Difficulty level Moderate
Accidentally discovered by Middle Eastern nomads thousands of years ago, according to legend, yogurt (or yoghurt, yoghourt or yogourt, depending on how like to spell it) is produced by bacterial fermentation of milk. Lactose, the milk sugar, ferments to produce lactic acid, which acts on milk protein to give the dairy delight its smooth texture and characteristic tang. And it's surprisingly easy to make yourself.
One great thing about whipping up homemade versions of foods like yogurt, aside from the (usually) better-than-store-bought taste you can achieve, and the self-satisfaction from making it yourself, is that you control all (or almost all) of the variables and tastes. Want it sweeter? Add some honey or maple syrup. Like it thicker? Use milk with higher milkfat. The choices are all yours.
Because you're in charge, those choices can be as green as you want them to be. You can use hormone- and antibiotic-free organic milk from a local dairy to ensure great taste and sustainable production, or buy straight from a local farmer at your local farmer's market; alternately, you can use soy milk to cut animals out of the equation altogether.Once you've decided where your milk (or other base; milk from goats and sheep can be a tasty alternative as well), you'll need just a few other things. Yogurt is alive, as it is home to several live cultures with myriad health benefits, so you can either get a good yogurt you like that's made with "live cultures" (it'd say on the tub) or a yogurt starter like Yogourmet, which is usually in powder form.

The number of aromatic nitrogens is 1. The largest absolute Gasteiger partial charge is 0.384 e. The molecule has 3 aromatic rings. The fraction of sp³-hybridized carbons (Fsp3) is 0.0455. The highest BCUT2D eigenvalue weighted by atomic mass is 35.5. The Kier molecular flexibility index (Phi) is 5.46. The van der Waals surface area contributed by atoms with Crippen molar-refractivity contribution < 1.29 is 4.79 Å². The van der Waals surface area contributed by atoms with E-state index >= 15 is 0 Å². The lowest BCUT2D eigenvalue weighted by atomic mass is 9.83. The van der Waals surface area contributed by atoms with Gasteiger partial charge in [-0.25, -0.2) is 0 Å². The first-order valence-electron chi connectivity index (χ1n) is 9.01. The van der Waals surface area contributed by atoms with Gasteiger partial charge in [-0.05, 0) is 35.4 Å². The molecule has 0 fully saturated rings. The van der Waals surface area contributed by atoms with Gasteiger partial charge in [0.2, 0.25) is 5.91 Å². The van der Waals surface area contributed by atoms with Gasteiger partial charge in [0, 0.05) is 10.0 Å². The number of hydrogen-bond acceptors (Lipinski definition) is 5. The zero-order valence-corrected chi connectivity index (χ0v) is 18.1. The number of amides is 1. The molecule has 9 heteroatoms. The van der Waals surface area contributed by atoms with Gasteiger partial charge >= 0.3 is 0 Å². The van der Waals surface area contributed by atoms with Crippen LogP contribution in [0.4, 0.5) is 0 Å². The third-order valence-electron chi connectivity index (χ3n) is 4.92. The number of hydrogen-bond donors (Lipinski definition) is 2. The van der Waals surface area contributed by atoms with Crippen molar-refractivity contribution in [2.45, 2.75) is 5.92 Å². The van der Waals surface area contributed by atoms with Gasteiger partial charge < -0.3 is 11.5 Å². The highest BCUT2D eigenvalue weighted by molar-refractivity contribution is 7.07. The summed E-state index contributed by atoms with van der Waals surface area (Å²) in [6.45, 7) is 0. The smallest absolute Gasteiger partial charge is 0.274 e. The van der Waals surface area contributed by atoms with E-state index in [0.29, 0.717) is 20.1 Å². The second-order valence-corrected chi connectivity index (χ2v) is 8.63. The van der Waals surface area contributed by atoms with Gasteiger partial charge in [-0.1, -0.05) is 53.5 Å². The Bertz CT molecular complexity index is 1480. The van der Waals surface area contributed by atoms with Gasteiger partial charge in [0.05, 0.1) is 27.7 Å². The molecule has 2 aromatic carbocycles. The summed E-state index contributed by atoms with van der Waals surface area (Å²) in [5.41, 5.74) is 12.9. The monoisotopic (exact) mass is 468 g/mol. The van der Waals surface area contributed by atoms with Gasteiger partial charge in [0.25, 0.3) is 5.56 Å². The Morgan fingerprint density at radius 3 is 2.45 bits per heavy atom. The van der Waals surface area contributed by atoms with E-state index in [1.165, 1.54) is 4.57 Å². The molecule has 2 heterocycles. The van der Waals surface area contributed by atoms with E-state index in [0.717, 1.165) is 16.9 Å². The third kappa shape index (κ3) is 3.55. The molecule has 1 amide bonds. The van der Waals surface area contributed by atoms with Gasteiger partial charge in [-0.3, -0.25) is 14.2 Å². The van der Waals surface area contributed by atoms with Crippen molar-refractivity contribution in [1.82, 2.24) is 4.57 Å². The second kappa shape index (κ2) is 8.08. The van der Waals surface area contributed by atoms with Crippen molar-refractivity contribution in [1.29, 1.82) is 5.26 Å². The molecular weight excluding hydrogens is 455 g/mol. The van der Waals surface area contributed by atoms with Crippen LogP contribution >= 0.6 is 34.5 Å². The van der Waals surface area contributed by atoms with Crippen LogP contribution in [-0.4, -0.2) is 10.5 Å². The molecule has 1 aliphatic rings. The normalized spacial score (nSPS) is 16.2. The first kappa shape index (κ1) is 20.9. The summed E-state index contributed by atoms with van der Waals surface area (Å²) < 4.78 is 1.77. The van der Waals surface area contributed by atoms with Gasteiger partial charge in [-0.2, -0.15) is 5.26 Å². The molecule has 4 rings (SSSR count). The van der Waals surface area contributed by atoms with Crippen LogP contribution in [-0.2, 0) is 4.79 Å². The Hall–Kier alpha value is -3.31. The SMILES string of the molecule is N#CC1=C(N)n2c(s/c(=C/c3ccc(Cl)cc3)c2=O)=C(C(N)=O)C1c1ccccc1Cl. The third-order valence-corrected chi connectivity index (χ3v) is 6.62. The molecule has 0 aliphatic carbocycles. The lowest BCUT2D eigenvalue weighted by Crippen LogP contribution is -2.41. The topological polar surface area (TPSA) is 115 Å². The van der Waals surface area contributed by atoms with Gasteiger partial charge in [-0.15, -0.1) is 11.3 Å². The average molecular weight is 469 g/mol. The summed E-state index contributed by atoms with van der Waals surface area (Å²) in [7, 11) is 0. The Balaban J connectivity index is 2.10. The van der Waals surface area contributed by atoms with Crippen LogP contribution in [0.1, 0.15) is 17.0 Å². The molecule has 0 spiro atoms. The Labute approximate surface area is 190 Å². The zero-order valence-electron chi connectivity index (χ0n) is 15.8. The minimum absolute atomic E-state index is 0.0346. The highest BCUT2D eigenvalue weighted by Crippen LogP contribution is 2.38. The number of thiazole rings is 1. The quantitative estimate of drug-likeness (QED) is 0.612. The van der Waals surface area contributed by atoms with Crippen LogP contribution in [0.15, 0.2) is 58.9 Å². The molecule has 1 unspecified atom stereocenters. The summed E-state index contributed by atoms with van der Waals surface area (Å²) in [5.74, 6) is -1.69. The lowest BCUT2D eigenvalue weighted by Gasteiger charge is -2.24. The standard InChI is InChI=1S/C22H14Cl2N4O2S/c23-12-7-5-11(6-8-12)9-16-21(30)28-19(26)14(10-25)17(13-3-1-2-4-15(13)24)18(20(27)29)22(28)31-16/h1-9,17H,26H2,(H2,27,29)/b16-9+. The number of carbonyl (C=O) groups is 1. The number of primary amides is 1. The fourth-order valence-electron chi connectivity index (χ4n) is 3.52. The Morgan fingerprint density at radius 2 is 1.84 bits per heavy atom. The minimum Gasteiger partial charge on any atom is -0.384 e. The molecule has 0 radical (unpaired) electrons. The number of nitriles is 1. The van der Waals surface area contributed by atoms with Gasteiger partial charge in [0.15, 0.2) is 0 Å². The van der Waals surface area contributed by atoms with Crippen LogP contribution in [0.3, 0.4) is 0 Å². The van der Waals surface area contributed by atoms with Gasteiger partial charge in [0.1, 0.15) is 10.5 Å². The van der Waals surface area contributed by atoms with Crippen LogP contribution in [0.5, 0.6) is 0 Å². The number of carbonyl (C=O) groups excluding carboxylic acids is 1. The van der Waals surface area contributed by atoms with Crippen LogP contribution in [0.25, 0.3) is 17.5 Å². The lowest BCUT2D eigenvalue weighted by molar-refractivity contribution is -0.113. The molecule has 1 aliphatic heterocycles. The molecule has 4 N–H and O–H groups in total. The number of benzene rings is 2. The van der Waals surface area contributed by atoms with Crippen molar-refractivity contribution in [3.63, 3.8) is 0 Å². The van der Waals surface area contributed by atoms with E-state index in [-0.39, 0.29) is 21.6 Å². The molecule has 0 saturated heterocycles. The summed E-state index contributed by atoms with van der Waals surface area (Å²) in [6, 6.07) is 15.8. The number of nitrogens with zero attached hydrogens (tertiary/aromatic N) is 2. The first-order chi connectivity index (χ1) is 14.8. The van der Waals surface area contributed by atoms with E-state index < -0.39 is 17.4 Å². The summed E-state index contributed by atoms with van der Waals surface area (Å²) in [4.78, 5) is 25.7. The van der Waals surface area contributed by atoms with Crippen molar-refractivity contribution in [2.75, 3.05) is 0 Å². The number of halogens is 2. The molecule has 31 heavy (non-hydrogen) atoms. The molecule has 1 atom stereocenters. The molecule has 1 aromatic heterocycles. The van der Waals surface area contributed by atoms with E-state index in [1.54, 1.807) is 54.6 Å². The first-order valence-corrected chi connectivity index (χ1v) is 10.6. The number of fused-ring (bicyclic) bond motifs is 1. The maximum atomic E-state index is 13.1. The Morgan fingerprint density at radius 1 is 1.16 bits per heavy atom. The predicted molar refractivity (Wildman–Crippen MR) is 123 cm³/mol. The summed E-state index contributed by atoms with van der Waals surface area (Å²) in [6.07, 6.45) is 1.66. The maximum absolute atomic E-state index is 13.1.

These starters are what jump-start the bacteria-growth process and ultimately help turn your milk into yogurt. If you've got powdered milk (which is optional) and an instant-read or candy thermometer (not optional), you're ready to go. Here's the recipe:
|4 cups||milk (1 quart)|
|1/2 cup||powdered milk (optional)|
|1/2 cup||"live culture" yogurt or other dried starter (it'll tell you how much to use)|
Since variety is the spice of life, try a different recipe, if you'd like, and learn more about yogurt from Wikipedia.
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